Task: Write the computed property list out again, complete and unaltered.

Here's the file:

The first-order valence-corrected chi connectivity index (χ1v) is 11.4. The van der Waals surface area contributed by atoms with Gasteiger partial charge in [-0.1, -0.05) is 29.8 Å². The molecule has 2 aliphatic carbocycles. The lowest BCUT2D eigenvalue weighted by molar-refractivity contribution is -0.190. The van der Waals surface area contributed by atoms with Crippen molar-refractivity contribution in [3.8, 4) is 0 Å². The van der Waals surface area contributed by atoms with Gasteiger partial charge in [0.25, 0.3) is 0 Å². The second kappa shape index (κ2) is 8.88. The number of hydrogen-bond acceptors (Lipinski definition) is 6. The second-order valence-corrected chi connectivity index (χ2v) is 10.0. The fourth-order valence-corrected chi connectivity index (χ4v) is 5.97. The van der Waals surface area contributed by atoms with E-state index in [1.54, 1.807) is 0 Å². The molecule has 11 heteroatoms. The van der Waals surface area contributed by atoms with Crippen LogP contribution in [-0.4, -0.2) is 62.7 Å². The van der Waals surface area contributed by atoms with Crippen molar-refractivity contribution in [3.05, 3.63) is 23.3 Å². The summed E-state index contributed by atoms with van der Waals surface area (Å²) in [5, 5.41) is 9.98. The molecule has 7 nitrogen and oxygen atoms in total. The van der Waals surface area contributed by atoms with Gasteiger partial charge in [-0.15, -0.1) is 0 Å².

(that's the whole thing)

The first-order valence-corrected chi connectivity index (χ1v) is 11.4. The van der Waals surface area contributed by atoms with Gasteiger partial charge in [-0.1, -0.05) is 29.8 Å². The molecule has 2 aliphatic carbocycles. The lowest BCUT2D eigenvalue weighted by molar-refractivity contribution is -0.190. The van der Waals surface area contributed by atoms with Crippen molar-refractivity contribution in [3.8, 4) is 0 Å². The van der Waals surface area contributed by atoms with Gasteiger partial charge in [0.25, 0.3) is 0 Å². The second kappa shape index (κ2) is 8.88. The number of hydrogen-bond acceptors (Lipinski definition) is 6. The second-order valence-corrected chi connectivity index (χ2v) is 10.0. The fourth-order valence-corrected chi connectivity index (χ4v) is 5.97. The van der Waals surface area contributed by atoms with E-state index in [1.54, 1.807) is 0 Å². The molecule has 11 heteroatoms. The van der Waals surface area contributed by atoms with Crippen LogP contribution in [-0.4, -0.2) is 62.7 Å². The van der Waals surface area contributed by atoms with Crippen molar-refractivity contribution in [3.05, 3.63) is 23.3 Å². The summed E-state index contributed by atoms with van der Waals surface area (Å²) in [5, 5.41) is 9.98. The molecule has 7 nitrogen and oxygen atoms in total. The van der Waals surface area contributed by atoms with Gasteiger partial charge in [-0.15, -0.1) is 0 Å².